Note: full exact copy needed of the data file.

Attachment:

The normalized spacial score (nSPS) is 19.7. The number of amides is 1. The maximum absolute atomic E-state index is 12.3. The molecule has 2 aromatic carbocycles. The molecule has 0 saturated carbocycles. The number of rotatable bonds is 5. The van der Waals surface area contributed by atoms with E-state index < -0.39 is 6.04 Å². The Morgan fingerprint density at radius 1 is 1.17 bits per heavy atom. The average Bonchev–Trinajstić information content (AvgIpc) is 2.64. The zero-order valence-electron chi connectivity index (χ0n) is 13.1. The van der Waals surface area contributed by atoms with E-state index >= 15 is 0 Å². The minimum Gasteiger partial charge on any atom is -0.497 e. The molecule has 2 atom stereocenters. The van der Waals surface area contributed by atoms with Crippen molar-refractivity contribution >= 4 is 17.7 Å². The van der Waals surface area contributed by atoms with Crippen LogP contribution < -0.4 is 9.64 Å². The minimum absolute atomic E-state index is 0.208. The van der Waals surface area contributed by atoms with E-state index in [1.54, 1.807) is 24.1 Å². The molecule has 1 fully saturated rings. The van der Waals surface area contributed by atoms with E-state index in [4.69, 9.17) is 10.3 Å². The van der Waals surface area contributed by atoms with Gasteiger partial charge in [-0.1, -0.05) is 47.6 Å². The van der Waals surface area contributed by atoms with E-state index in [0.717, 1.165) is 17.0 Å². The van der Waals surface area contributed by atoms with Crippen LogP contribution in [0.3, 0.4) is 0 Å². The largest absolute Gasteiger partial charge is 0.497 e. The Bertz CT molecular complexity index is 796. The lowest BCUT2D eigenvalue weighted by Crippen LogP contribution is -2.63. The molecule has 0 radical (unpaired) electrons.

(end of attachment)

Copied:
The normalized spacial score (nSPS) is 19.7. The number of amides is 1. The maximum absolute atomic E-state index is 12.3. The molecule has 2 aromatic carbocycles. The molecule has 0 saturated carbocycles. The number of rotatable bonds is 5. The van der Waals surface area contributed by atoms with E-state index < -0.39 is 6.04 Å². The Morgan fingerprint density at radius 1 is 1.17 bits per heavy atom. The average Bonchev–Trinajstić information content (AvgIpc) is 2.64. The zero-order valence-electron chi connectivity index (χ0n) is 13.1. The van der Waals surface area contributed by atoms with E-state index >= 15 is 0 Å². The minimum Gasteiger partial charge on any atom is -0.497 e. The molecule has 2 atom stereocenters. The van der Waals surface area contributed by atoms with Crippen molar-refractivity contribution >= 4 is 17.7 Å². The van der Waals surface area contributed by atoms with Crippen LogP contribution < -0.4 is 9.64 Å². The minimum absolute atomic E-state index is 0.208. The van der Waals surface area contributed by atoms with E-state index in [1.54, 1.807) is 24.1 Å². The molecule has 1 fully saturated rings. The van der Waals surface area contributed by atoms with E-state index in [4.69, 9.17) is 10.3 Å². The van der Waals surface area contributed by atoms with Gasteiger partial charge in [-0.1, -0.05) is 47.6 Å². The van der Waals surface area contributed by atoms with E-state index in [0.717, 1.165) is 17.0 Å². The van der Waals surface area contributed by atoms with Crippen LogP contribution in [0.3, 0.4) is 0 Å². The largest absolute Gasteiger partial charge is 0.497 e. The Bertz CT molecular complexity index is 796. The lowest BCUT2D eigenvalue weighted by Crippen LogP contribution is -2.63. The molecule has 0 radical (unpaired) electrons.